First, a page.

Featured Post: My mother’s secret garden – Judy Swann

How round your name is, Miriam, mira
your tulip, calla, daisy, comfrey crown,
your knobby peach pulsing light like Hera,
its surfeit a challenge to all the known nouns,
the globe of its strange normalcy, the sound
of roundness, of gladness and how I crave things round

And black, like this starless wakefulness,
this distant indigo idea bearing on me
and my shadowy memory’s vastness, where your playfulness
cups the black depths of me, the sweet
black plums from the world before I was born
and the lilac unicorns of black-red morning glories

and the black grapes from this volcano-made ground
where the soil illuminates and sends me round.


Judy Swann is a poet and essayist. Her work includes Fool (Kelsay Books, 2019) and Stickman (John Young, 2019). She lives in Ithaca, NY and is rewriting Boethius’s Consolation as a feminist utopia. See her other work at judith marie brugger swann.

When God Was a Woman II – Judy Swann

A word about kind. The OED says only, and misleadingly, “cunt- ; see cont-, count- But in her Woman’s Encyclopedia of Myths and Secrets (1983, that’s why she can’t cite Gimbutas, The Language of the Goddess, 1989), Barbara G. Walker, the knitting expert and Neolithic scholar, writes “Cunt Derivative of the Oriental Great Goddess as Cunti or Kunda, the Yoni of the Uni-verse. From the same root came county, kin and kind (Old English cyn, Gothic kuni). ‘Cunt,’ she says, quoting Michael Dames ‘is not slang, dialect, or any marginal form, but a true language word, and of the oldest stock.’” Indeed, the OED shows kin, O.E. cyn; kind, cunde; county, cunte.
And the head of a cat, ‘ma’ in Linear A:

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Image Courtesy of Ravelry


Judy Swann is a poet and essayist. Her work includes Fool (Kelsay Books, 2019) and Stickman (John Young, 2019). She lives in Ithaca, NY and is rewriting Boethius’s Consolation as a feminist utopia. See her other work at judith marie brugger swann.

When God Was a Woman – Judy Swann

I looked my visitor full in the face. I recognized her now; she was my nurse when I was little, my mother, Earth. “Why have you come now?” I asked, “Now that I’m in prison.”

“I could never abandon you,” she said, “although it has been hard trying to get your attention. Invested people have always believed they could rape me, commoditize me, and disown me. Me, whose milk they have drunk. And I’m not surprised they feel the same way about you or that they want you to feel the same way about me. That I’m somehow dangerous or marginal or an object of contempt, a thing to be used.

“But,” the goddess added, “do you recall that billion billion billionth of a second right before everything expanded? Before there was air? Back when words were radiation? You were at your most creative then. Everything was elemental, wild, and you were too. Not elementary, mind you, elemental, in the sense of wildly contextual, a creatrix of the known.” The lady noticed my open mouth and panicked eyes. “So are you silent,” she asked, “because you recognize me now? Aren’t you ashamed you threw me away? You just didn’t realize. That’s what they all say. But you can take up the realization project again (and may you never stop!) because it’s never too late to escape the subliminal indoctrination of the medium that surrounds you. You are not a vessel. You are not a reflection. You are an original. It is OK to split yourself into many pieces; in fact, is a beautiful thing. Do it every day! You can! The universe is your guide and your mother; her hydrogen and helium are yours. Ten percent of your body weight, in fact, is hydrogen; hydrogen’s George Fayne is oxygen, the famous cousin O. Helium is too restless to make your body its host. You breathe it in, you breathe it out. Helium wants no part of you. It’s your Boo Radley, she added in a stratospheric timbre, as if her vocal folds had just lost all their nitrogen.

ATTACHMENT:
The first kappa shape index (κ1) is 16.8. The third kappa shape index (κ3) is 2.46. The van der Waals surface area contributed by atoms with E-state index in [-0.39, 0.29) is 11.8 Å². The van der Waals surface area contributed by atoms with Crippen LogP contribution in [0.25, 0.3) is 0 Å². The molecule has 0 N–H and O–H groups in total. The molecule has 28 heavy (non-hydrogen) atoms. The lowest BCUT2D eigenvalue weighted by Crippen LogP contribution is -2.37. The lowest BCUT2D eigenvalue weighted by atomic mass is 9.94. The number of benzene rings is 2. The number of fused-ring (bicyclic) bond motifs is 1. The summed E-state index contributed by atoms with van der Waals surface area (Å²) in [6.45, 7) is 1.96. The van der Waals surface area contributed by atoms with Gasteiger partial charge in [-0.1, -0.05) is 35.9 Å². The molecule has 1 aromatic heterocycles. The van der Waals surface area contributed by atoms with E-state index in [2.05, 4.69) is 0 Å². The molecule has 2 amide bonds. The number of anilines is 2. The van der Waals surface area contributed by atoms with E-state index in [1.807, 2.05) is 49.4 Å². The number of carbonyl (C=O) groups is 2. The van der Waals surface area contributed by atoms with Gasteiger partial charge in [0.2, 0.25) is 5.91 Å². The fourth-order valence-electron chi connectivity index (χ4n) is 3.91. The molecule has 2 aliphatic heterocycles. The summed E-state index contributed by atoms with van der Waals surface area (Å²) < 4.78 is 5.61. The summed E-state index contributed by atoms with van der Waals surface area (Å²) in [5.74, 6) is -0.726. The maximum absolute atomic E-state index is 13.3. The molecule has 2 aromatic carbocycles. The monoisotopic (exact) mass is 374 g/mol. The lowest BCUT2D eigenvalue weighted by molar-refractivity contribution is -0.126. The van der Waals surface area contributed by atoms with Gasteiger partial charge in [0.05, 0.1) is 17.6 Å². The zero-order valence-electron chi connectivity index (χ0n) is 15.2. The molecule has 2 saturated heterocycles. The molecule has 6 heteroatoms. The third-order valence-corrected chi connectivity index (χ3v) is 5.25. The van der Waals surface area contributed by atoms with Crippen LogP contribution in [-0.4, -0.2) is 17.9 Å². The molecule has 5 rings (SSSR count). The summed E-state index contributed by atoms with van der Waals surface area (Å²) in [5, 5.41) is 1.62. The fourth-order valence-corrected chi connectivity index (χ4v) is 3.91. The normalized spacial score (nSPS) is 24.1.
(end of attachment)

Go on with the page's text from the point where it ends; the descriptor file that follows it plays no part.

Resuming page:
“Think about Ishtar, giver and taker of life, one of the thousand-breasted goddesses – writing, mathematics, legal codes, and astronomy, all – prospered under her brilliance. When military might and weaponry became the darlings of mankind, she retreated into the sacred caves. Bang! Bang! Who’s there? Justice! Justice Who? Just Ishtar and you, old shoe. In Mosul, they’re still fighting.

“Think about Kali, who survived the division of life and death, who died in sati day after day, and lived to die again, dying. O Kali Ma, who lived and died at the Michigan Womyn’s Festival and in the old Ladyslipper catalog and who lives and dies in every act of childbearing. Kali Ma is the womb you come from and the tomb from which the new mother emerges. O Kali Ma.

“Think about Sophia before she was reborn as the B.V.M, before she was reborn as Emily Dickinson. She was the first of us to not be associated with her own egg.

“But here we are, in the beautiful present, where we can laugh at the ignorance of the Invested as they hoard and stomp and bloviate. We are protected, you and I, and all our kind, by a wall of Women Who Cannot Die.”


Judy Swann is a poet and essayist. Her work includes Fool (Kelsay Books, 2019) and Stickman (John Young, 2019). She lives in Ithaca, NY and is rewriting Boethius’s Consolation as a feminist utopia. See her other work at judith marie brugger swann.